Appendix C Helping households with the cost of living

The spending power of Australian households has increased over the term of this Government, thanks to over $47 billion in tax cuts in the four years to 2011‑12, and benefits like the Schoolkids Bonus, the Income Support Bonus, increasing Child Care Rebate from 30 per cent to 50 per cent of out of pocket costs, up to a maximum of $7,500 per year for each child, and reforming the Age Pension, including a one‑off pension increase in 2009.

Projected improvement in the real disposable incomes and the net tax thresholds of different household types from 2007‑08 to 2013‑14(a)

Appendix C - Helping households with the cost of living
Household type
(wage as a percentage of the average wage)
Real disposable income
Real net tax threshold income
2007‑08 2013‑14(b) % change 2007‑08 2013‑14(b) % change
Single person (67%)$36,679$40,99911.8%$20,940$23,35911.6%
Single person (100%)$51,021$56,75811.2%$20,940$23,35911.6%
Single person (167%)$78,687$87,24510.9%$20,940$23,35911.6%
Sole parent (0%)$30,428$33,3609.6%$57,870$60,8165.1%
Sole parent (67%)$51,682$57,48011.2%$57,870$60,8165.1%
Single income couple (133%) (c)$68,050$74,3049.2%$37,598$38,9603.6%
Single income couple (167%) (c)$81,079$89,66410.6%$37,598$38,9603.6%
Dual income couple (100 & 33%)$71,084$79,85112.3%$38,939$41,2816.0%
Dual income couple (100 & 67%)$87,700$97,75711.5%$39,070$43,03610.2%
Single income couple with children (100%)$61,573$66,7378.4%$57,870$60,8165.1%
Single income couple with children (133%)$74,047$80,5458.8%$57,870$60,8165.1%
Single income couple with children (167%)$86,781$91,6395.6%$57,870$60,8165.1%
Dual income couple with children (100 & 33%) (d)$79,801$89,39212.0%$68,749$75,3389.6%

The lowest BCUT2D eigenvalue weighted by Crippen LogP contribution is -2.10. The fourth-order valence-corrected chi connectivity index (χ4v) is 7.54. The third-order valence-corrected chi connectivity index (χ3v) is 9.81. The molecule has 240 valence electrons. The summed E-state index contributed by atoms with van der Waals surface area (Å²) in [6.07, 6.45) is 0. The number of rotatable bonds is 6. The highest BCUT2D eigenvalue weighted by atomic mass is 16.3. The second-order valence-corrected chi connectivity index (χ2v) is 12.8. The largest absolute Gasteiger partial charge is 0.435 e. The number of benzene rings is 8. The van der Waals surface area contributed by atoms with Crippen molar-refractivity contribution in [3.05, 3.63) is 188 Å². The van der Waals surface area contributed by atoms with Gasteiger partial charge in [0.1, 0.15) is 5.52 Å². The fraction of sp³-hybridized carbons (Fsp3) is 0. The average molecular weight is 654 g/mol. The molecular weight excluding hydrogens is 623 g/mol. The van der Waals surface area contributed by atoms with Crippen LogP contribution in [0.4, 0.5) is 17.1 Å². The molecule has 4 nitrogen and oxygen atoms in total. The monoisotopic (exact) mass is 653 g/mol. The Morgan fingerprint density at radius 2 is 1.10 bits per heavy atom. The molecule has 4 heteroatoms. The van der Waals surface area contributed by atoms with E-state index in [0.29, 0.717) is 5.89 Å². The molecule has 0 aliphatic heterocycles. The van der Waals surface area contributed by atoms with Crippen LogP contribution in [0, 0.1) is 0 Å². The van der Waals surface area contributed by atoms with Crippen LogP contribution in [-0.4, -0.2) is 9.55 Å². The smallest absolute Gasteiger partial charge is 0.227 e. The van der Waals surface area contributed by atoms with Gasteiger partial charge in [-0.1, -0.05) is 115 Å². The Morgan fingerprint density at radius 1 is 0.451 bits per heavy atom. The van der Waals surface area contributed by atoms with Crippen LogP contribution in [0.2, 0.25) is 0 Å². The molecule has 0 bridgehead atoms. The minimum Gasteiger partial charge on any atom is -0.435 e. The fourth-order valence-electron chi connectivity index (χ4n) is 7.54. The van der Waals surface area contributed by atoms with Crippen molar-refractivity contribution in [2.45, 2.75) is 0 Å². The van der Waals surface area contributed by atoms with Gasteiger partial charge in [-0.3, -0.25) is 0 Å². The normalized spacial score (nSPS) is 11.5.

Dual income couple with children (100 & 67%) (d)$97,495$106,5969.3%$72,947$82,89413.6%
Dual income couple with children (167 & 100%) (d)$135,940$151,34511.3%$72,152$81,75313.3%
Single pensioner (0%) (e)$16,538$20,87826.2%$31,450$34,4659.6%
Pensioner couple (0 & 0%) (e)$27,204$31,47615.7%$51,861$61,04917.7%

(a) The average weekly ordinary time earnings (AWOTE) for full—time employees is used as the average wage.
Disposable income is the sum of private income and government cash transfers less net tax paid.
The net tax threshold is the private income at which taxes paid exceed cash benefits received.
Families with children have two children, aged 3 and 8 years old.
Families hold Private Health Insurance cover.

(b) Inclusive of the clean energy supplements which are paid to assist households with the impact of the carbon price.

(c) The spouses of couples without children are aged over 60 years old. As such their partners may be eligible for the Dependant Spouse Tax Offset.

(d) The hourly rate of child care is $5.70 per hour in 2007‑08 and $7.90 per hour in 2013‑14. For the calculation of real disposable incomes, the younger child is in long day care for 2 days, 4 days, and 5 days per week for families earning 100% & 33%, 100% & 67% and 167% & 100% respectively. For the calculation of net tax thresholds, the hours of care are consistent with the income of the second earner. The older child is not in care.

(e) In calculating net tax thresholds, income is assumed to be from investments which earn a rate of return, equal to the current deeming rates. The calculations include the effects of the assets test.